Particle Resolution By Camera Distance

This scripted approach is a further development of the example found in the MAXScript Online Help.
 While the Help example uses a Sphere primitive and manipulates its segments based on the camera distance to control the resolution, this version can be used with arbitrary mesh as particle shape. To achieve this, the Particle Flow Script Operator will access and control the optimization values of a MultiRes modifier!

Natural Language
Complete Script

on ChannelsUsed pCont do
(
  pCont.useShape = true
  pCont.UsePosition = true
)

on Init pCont do
(

)

on Proceed pCont do
(
  local mres_obj = $CustomResObject_680217
  local count = pCont.NumParticles()
  for i in 1 to count do
  (
    pCont.particleIndex = i
    mres_obj.multiRes.vertexPercent = (2000.0/(length (pCont.particlePosition- $Camera01.pos)))
    pCont.particleShape = mres_obj.mesh
  )
)

on Release pCont do
(
 
)

Particle View Setup

Final Result

As the particles get farther away from the camera, their resolution changes based on the distance 
thanks to the Script Operator controlling the MultiRes vertex count...

Step-By-Step Comments

on ChannelsUsed pCont do
(

The ChannelsUsed handler defines the channels to be used by the Script Operator - you cannot get or set particle related values from the particle container without specifying which properties you need access to. This way, Particle Flow does not have to provide the Script Operator with all possible channels (and there can be an arbitrary number of channels in Particle Flow) but only with those that are actually needed.
The parameter pCont contains  the Particle Container.

pCont.useShape = true

Since we want to change the shape of the particles, we will need access to the Shape channel.

pCont.UsePosition = true

To measure the distance between the particles and the camera, we will also need the particle's position.

)

on Init pCont do
(

The Init  handler is used to initialize the Script Operator. Usually you define variables and acquire initial values or create objects to be used by the Proceed handler. In our case, we will not use this handler though.
The parameter pCont contains  the Particle Container.

)

on Proceed pCont do
(

The Proceed  handler is called every time the Script Operator is evaluated by Particle Flow. It contains the actual body of the script.
The parameter pCont contains  the Particle Container which contains all particles the Operator is applied to.

mres_obj = $CustomResObject_680217

We access a scene object by name. NOTE that this object must exist in the scene and have the exactly same name for the script to work. There is no "safety net" here, if you delete the object from the scene, the Script Operator will fail.

count = pCont.NumParticles()

Here we read the current number of particles in the particle container. We will access every one of them in the following loop. The reason we assign the value to a variable is that in the for loop that follows, the to limit is evaluated after each cycle of the loop to decide whether the i variable is greater than the limit. Using the pCont.NumParticles() method call inside the for loop would call the method n times where n is the number of particles. With the current code though, the method will be called just once and this will make the script faster!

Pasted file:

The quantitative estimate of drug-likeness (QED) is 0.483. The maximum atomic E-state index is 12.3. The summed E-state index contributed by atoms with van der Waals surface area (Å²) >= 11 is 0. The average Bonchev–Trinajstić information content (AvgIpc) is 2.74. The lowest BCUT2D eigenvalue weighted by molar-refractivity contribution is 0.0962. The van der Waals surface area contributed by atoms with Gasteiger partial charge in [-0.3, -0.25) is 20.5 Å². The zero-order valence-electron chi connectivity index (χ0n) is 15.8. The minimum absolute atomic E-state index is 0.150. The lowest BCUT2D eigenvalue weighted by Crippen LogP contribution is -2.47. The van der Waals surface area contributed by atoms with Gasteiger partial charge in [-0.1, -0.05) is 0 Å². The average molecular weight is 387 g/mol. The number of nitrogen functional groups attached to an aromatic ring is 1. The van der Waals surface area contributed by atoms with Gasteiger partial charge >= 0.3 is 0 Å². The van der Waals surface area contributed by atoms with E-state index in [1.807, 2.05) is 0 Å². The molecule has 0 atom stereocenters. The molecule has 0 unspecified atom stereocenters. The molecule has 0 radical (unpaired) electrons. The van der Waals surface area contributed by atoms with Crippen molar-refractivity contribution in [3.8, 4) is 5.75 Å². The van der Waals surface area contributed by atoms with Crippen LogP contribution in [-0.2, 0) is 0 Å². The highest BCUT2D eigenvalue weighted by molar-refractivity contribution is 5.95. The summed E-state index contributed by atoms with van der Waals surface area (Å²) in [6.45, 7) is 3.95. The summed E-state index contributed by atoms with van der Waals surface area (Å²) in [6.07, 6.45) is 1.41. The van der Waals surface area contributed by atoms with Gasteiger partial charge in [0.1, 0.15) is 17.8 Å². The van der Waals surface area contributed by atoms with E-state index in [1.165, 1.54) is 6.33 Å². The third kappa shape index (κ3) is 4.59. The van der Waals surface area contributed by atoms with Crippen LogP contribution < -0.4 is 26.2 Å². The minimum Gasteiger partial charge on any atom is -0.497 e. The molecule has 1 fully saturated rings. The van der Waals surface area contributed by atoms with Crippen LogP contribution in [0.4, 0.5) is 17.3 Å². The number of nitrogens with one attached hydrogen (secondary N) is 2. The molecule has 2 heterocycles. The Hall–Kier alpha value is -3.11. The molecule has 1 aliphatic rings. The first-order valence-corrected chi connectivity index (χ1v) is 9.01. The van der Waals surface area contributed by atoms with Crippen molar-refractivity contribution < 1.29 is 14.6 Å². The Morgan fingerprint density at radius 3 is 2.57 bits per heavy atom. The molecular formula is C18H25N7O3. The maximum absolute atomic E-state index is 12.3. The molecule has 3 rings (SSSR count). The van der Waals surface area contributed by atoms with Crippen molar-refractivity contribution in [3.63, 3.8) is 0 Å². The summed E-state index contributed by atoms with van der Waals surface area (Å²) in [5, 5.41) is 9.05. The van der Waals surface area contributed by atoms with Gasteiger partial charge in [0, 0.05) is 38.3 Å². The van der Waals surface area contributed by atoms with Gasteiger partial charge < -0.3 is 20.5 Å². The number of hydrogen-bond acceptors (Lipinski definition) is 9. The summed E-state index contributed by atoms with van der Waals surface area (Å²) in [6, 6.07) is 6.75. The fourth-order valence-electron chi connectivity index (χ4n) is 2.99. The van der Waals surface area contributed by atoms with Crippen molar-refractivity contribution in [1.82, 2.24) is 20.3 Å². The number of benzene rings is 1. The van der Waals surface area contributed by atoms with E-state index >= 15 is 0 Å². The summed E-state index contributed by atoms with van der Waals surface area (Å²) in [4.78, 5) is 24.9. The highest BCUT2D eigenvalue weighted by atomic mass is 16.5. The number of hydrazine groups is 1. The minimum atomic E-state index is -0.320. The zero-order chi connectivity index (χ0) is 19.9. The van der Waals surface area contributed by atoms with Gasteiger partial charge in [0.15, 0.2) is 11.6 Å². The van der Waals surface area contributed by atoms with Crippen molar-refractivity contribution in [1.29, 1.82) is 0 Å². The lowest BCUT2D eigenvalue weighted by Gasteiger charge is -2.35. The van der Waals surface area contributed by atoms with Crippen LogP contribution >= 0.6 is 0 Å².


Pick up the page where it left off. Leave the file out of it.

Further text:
for i in 1 to count do
(

Now we repeat the following code block for every single particle by using a for loop which counts from 1 to the number of particles. The variable i will contain the current particle index.

pCont.particleIndex = i

In order to work with multiple particles, we have to specify the current particle to access. Setting the .particleIndex property of the Particle Container to the i variable will make the i-th particle the current one. Any subsequent particle property access calls will be directed to that particle!

mres_obj.multiRes.vertexPercent = (2000.0/(length (pCont.particlePosition- $Camera01.pos)))

Here we access a MultiRes modifier which should be on the stack of the custom shape source in the scene. We set the vertexPercent value of the MultiRes modifier to a value calculated by dividing a constant by the distance between a scene camera called Camera01 and the current particle. Obviously, both the Camera and the MultiRes modifier must be present in the scene for the script to function correctly. The result of the calculation will be 100.0% when the distance between particle and camera is 20 or less units. When the particle is 200 units away from the camera, only 10 % of the mesh resolution will be used. At a distance of 2000.0 units, the mesh resolution will be 1% etc.

pCont.particleShape = mres_obj.mesh

Now we can read the current state of the mesh on top of the stack after the multiRes vertex number has been changed. We assign the resulting mesh to the current particle. The .mesh property returns a so-called TriMesh value - the internal representation of a mesh consisting of triangle faces. Getting the .mesh property gives you the result from the top of the modifier stack.
After repeating this for each particle, there will be mesh versions with different vertex counts of the same source object at each particle depending on the distance to the camera!

)

This is the end of the i loop.

)

This is the end of the Proceed handler.

on Release pCont do
(

The Release handler is usually needed to do cleanup work, but we do not need it this time around.

)

Copyright 2003 by Borislav 'Bobo' Petrov.